Mulvaney on Bolton book: 'Excerpts that I have seen have been factually false'

Former acting White House chief of staff Mick MulvaneyMick MulvaneyFauci says positive White House task force reports don't always match what he hears on the ground Bottom line White House, Senate GOP clash over testing funds MORE, now the U.S. special envoy for Northern Ireland, on Friday claimed that excerpts from former White House national security adviser John BoltonJohn BoltonEx-Trump adviser, impeachment witness Fiona Hill gets book deal Hannity's first book in 10 years debuts at No. 1 on Amazon Congress has a shot at correcting Trump's central mistake on cybersecurity MORE's new book are “factually false.”

President TrumpDonald John TrumpTrump suggests some states may 'pay nothing' as part of unemployment plan Trump denies White House asked about adding him to Mount Rushmore Trump, US face pivotal UN vote on Iran MORE and his top advisers have repeatedly denied a slate of allegations in Bolton’s forthcoming memoir, “The Room Where It Happened.” The Justice Department has also filed a lawsuit challenging the publication of the book. 

Mulvaney appeared on CNN on Friday morning and was pressed by anchor Jim Sciutto over the claims that Trump administration officials have made that “this book is a lie, in effect” while they have also tried to block its publication, citing classified information.

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“So which is it? Are the accounts in this book classified or false?” Sciutto asked.

“They could easily be both,” Mulvaney replied. “You could have some things in there that are false, and certainly the excerpts I’ve read, I’ve not seen the whole book, I’m not sure why I didn’t receive a courtesy copy of it. I understand I’m in there several times over, but the excerpts that I have seen have been factually false, and it’s very likely or possible that the stuff we’ve not seen is classified.”

“I’m not involved in the process of screening that book. That goes through the National Security Council that John Bolton used to run,” Mulvaney added. 

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One excerpt from the book claims that Trump solicited Chinese President Xi Jinping’s assistance in winning reelection this November. Bolton alleges that, during a meeting with the Chinese leader, Trump “turned the conversation to the coming U.S. presidential election, alluding to China’s economic capability and pleading with Xi to ensure he’d win.”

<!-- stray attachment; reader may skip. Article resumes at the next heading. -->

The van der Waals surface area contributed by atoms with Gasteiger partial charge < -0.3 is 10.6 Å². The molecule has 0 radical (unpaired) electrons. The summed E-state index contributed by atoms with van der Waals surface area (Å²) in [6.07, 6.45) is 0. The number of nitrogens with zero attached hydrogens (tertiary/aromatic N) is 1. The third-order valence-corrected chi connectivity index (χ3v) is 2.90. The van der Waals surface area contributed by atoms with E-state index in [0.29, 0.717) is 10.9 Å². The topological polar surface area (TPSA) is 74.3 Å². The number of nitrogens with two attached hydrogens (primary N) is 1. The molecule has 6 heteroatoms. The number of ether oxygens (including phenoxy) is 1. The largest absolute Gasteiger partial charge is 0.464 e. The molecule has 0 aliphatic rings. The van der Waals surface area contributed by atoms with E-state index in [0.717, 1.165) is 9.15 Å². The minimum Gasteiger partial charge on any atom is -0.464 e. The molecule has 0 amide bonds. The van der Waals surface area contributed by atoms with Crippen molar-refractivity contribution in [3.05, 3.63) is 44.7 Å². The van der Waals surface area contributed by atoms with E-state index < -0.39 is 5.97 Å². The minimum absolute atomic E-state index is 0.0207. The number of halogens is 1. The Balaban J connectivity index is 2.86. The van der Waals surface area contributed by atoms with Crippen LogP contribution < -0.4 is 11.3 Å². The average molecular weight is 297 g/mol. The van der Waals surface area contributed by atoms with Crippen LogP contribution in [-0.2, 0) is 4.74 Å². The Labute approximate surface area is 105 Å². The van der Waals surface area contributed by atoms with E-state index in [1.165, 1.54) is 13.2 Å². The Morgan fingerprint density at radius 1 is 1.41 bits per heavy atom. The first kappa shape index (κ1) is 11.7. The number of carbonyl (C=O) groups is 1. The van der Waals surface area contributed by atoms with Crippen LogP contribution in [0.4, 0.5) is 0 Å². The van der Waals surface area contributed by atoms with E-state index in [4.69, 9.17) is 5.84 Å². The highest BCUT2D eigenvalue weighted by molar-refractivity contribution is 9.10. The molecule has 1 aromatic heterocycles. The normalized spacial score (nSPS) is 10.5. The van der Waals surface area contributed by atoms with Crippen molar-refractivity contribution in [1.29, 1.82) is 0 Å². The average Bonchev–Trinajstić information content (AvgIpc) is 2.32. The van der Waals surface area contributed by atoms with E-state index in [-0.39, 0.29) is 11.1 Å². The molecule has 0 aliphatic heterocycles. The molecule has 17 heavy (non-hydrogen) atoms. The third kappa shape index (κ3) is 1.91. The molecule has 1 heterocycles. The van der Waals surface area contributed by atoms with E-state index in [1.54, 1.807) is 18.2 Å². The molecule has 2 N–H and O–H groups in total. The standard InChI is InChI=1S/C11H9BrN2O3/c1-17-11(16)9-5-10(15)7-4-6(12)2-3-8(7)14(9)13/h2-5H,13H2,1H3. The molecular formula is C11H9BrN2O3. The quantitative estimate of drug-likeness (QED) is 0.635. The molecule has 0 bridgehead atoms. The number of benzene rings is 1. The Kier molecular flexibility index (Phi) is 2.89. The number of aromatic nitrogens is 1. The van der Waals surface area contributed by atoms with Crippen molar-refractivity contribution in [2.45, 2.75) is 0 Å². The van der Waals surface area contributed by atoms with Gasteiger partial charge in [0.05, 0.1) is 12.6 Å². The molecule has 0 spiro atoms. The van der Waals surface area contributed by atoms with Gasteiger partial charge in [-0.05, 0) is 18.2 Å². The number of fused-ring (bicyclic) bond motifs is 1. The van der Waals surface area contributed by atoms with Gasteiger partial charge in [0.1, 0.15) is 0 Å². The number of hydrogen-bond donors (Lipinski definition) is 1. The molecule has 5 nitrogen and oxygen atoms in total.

"He stressed the importance of farmers and increased Chinese purchases of soybeans and wheat in the electoral outcome. I would print Trump’s exact words, but the government’s prepublication review process has decided otherwise,” Bolton says in the book. The Hill has obtained a copy of the memoir. 

Mulvaney called the excerpt Bolton’s “whimsical spin on what actually happened at the meeting.” 

“I was at the meeting. Secretary Pompeo was at the meeting. Secretary Mnuchin was at the meeting, and did the president talk about the Chinese buying more American soybeans and other agricultural products? Yes, he did that probably every time he talked to President Xi,” Mulvaney told CNN Friday.

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“Would selling American agricultural products be good for the country and thus good for the president’s reelection chances? Yes, they would be, but to put those two factually true statements together to make it look like the president was begging China for inappropriate help is just, that’s bizarre,” Mulvaney continued.

Mulvaney said that Bolton did not raise any concerns to him or other White House officials at the time of the meeting, adding that he and others at the meeting do not “remember anything inappropriate.”

Bolton’s memoir is due to be released to the public on June 23. Bolton has denied that the memoir contains classified information.